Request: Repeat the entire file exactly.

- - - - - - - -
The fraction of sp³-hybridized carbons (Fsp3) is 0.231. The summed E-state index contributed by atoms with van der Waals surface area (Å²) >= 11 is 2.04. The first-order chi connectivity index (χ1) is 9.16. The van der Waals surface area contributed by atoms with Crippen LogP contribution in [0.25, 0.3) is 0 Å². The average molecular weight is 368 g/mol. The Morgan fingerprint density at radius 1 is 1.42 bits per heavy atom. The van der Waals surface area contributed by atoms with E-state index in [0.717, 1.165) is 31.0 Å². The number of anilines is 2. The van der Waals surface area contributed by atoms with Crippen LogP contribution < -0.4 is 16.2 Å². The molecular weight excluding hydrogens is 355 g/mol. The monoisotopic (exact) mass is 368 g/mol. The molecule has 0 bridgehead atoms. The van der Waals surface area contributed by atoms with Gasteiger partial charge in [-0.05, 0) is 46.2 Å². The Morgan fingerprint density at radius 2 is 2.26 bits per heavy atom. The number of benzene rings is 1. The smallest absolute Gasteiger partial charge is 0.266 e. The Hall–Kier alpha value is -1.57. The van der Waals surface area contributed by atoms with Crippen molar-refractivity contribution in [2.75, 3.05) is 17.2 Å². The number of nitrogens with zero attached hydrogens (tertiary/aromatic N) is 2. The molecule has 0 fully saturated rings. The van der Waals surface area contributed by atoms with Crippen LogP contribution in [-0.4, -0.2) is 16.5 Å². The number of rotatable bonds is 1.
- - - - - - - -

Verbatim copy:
The fraction of sp³-hybridized carbons (Fsp3) is 0.231. The summed E-state index contributed by atoms with van der Waals surface area (Å²) >= 11 is 2.04. The first-order chi connectivity index (χ1) is 9.16. The van der Waals surface area contributed by atoms with Crippen LogP contribution in [0.25, 0.3) is 0 Å². The average molecular weight is 368 g/mol. The Morgan fingerprint density at radius 1 is 1.42 bits per heavy atom. The van der Waals surface area contributed by atoms with E-state index in [0.717, 1.165) is 31.0 Å². The number of anilines is 2. The van der Waals surface area contributed by atoms with Crippen LogP contribution < -0.4 is 16.2 Å². The molecular weight excluding hydrogens is 355 g/mol. The monoisotopic (exact) mass is 368 g/mol. The molecule has 0 bridgehead atoms. The van der Waals surface area contributed by atoms with Gasteiger partial charge in [-0.05, 0) is 46.2 Å². The Morgan fingerprint density at radius 2 is 2.26 bits per heavy atom. The number of benzene rings is 1. The smallest absolute Gasteiger partial charge is 0.266 e. The Hall–Kier alpha value is -1.57. The van der Waals surface area contributed by atoms with Crippen molar-refractivity contribution in [2.75, 3.05) is 17.2 Å². The number of nitrogens with zero attached hydrogens (tertiary/aromatic N) is 2. The molecule has 0 fully saturated rings. The van der Waals surface area contributed by atoms with Crippen LogP contribution in [-0.4, -0.2) is 16.5 Å². The number of rotatable bonds is 1.